Two of the NHL's three California franchises are near the bottom of the standings. The Anaheim Ducks have been rebuilding their roster since Pat Verbeek took over last February as general manager. Meanwhile, the San Jose Sharks is a veteran-laden roster with a rookie GM in Mike Grier still charting this club's course for the future.

    The Arizona Coyotes continue to rebuild under former general manager Bill Armstrong. Meanwhile, their on-ice play has been overshadowed by their arena woes. They're skating in the 5,000-seat Mullett Arena as ownership attempts to wrangle out a deal to construct a new NHL venue in Tempe.

Winner: Boston Bruins

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    Boston Bruins
    Boston BruinsJosh Lavallee/NHLI via Getty Images

    By Jan. 11, the Toronto Maple Leafs (59 points), Carolina Hurricanes (57), Vegas Golden Knights, Dallas Stars and Los Angeles Kings (56 points each) and New Jersey Devils (55 points) were locked in a tight contest between second and seventh place in the overall standings. They all sat well behind the Boston Bruins, who were first overall with 68 points.

    Three weeks later, the Bruins remain this season's dominant club. They entered Wednesday holding a seven-point lead over the second-place Hurricanes with 81 points in 50 games. At this pace, they could break their single-season franchise record of 57 wins, 14 losses and seven ties (121 points) set in 1970-71.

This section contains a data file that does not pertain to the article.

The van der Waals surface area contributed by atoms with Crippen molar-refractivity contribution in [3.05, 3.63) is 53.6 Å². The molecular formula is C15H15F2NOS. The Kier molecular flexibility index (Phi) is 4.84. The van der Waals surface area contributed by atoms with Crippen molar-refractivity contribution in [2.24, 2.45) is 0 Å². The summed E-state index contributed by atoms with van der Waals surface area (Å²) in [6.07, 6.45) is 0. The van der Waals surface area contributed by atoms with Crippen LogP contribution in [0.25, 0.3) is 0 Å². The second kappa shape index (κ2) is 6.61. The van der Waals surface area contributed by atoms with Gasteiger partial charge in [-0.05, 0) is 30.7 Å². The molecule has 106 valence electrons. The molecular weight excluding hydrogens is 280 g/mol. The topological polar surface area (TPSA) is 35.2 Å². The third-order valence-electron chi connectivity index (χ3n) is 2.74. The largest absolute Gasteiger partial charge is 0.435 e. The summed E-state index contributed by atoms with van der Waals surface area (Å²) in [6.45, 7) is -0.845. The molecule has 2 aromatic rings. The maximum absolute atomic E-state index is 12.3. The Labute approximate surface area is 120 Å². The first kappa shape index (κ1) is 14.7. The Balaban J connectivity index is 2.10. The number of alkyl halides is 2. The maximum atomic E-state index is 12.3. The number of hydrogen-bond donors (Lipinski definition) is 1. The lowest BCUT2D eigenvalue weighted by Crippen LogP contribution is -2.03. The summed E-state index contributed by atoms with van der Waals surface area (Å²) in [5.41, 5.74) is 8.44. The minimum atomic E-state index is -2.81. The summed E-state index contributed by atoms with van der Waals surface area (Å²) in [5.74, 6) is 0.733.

The Bruins are powerful at both ends of the rink. They allow the fewest goals per game (2.12) and have the best penalty-kill percentage (86.2). They're also among the top teams in goals per game average (3.70), power-play percentage (25.3) and faceoff win percentage (55.3).

    Forwards Patrice Bergeron, David Pastrnak and David Krejci as well as defenseman Hampus Lindholm and goaltender Linus Ullmark have stood out thus far for the Bruins this season. Their performances enabled the club to overcome the early-season absences of winger Brad Marchand and defenseman Charlie McAvoy to injuries.

Loser: Vancouver Canucks

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    VANCOUVER, CANADA - NOVEMBER 29: J.T. Miller #9 of the Vancouver Canucks sprays himself with water during warm-up before their NHL game against the Washington Capitals at Rogers Arena November 29, 2022 in Vancouver, British Columbia, Canada.  (Photo by Jeff Vinnick/NHLI via Getty Images)
    Jeff Vinnick/NHLI via Getty Images

    After the Vancouver Canucks hired Bruce Boudreau as head coach on Dec. 5, 2021, they went 32-15-10 over the remainder of the season to finish within five points of a wild-card berth. With leading scorer J.T. Miller signing a contract extension before training camp, Canucks fans had a reason for optimism entering 2022-23.

    Instead, it has turned into a season of misery. The Canucks went winless in their first seven games (0-5-2)and dropped 10 of 12 games after climbing back to 16-15-3.

    That slide cost Boudreau his job, but fans and media criticized Canucks management for its treatment of the popular coach prior to his firing. His replacement, Rick Tocchet, was booed by Canucks followers during his introduction for his first game at Rogers Arena.

    Various factors have cost the Canucks thus far. Miller isn't playing up to the level he did last season. Starting goalie Thatcher Demko struggled before suffering a lower-body injury in early December that has sidelined him ever since. Their defensive play is among the league's worst. Trade rumors dogged captain Bo Horvat before he was shipped to the New York Islanders on Jan. 30.